Unitary EU patent one step closer to reality
On 20 December 2011 the European Parliament's Legal Affairs Committee voted in favour of the so-called "EU patent package" - proposed legislation to create a unitary patent which would, when granted, automatically be valid in nearly all EU Member States without the current costs involved in country-by-country validation and translation. Earlier this year, 25 of the 27 EU member states were given consent to start enhanced cooperation in the area of unitary patent protection, which led to the draft regulation now on its way to the European Parliament. Spain and Italy have so far declined to join the unitary patent system due to disagreements over language and translation arrangements. As part of the EU patent package a central patent court will be established and its location has yet to be decided. It has been reported that London, Paris and Munich have all put in a bid for the new court, but it appears that a decision will be deferred until 2012.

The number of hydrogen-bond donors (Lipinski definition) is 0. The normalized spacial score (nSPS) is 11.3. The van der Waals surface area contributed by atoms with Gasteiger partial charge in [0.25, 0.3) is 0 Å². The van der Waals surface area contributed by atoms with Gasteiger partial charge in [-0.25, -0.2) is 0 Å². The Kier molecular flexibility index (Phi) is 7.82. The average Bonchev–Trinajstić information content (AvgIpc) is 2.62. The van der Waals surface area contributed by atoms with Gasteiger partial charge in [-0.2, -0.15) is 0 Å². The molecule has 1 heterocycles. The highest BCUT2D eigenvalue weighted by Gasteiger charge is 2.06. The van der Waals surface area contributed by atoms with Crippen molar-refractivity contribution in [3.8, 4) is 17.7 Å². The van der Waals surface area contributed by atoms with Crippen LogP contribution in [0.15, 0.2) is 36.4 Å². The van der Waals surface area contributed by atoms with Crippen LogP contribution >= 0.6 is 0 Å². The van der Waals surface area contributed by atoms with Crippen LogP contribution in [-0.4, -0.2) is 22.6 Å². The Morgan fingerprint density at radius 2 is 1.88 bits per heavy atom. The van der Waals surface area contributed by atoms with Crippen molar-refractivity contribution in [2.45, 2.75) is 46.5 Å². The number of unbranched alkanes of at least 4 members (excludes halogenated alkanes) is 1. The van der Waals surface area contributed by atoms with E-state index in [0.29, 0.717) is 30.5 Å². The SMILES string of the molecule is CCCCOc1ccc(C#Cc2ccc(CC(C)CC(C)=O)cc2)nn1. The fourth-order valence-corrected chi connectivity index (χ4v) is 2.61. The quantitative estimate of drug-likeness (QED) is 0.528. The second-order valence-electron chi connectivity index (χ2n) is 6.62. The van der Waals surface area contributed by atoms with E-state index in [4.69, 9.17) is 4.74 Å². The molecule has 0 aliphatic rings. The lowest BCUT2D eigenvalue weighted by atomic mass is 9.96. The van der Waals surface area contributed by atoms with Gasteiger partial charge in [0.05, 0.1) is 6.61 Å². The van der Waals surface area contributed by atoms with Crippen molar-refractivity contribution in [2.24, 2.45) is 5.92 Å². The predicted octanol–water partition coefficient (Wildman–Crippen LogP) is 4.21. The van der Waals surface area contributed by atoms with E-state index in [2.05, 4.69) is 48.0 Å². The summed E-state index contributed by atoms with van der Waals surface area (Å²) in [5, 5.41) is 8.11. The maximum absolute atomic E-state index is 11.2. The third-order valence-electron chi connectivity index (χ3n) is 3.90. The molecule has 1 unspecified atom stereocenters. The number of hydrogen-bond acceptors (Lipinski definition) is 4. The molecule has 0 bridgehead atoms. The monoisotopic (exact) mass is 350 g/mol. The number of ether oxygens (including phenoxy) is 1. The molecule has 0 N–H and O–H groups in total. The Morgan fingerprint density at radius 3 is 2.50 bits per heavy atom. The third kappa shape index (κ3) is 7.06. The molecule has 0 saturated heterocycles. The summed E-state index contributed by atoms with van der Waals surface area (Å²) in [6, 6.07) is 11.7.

The proposed EU unitary patent system aims to cut costs for businesses and boost the EU's competitiveness with countries such as Japan and the USA. While the proposals have been particularly welcomed as opening access to pan-European patents to small- and medium-sized businesses, there remain concerns over how the unified patent court will work in practice when deciding issues of patent infringement and validity. Before the new regulation becomes final it must be endorsed by the European Parliament and the EU Council. However it is expected that the system may be in force by the start of 2014. As the details of the new legislation become clear we will be able to provide further advice to our clients.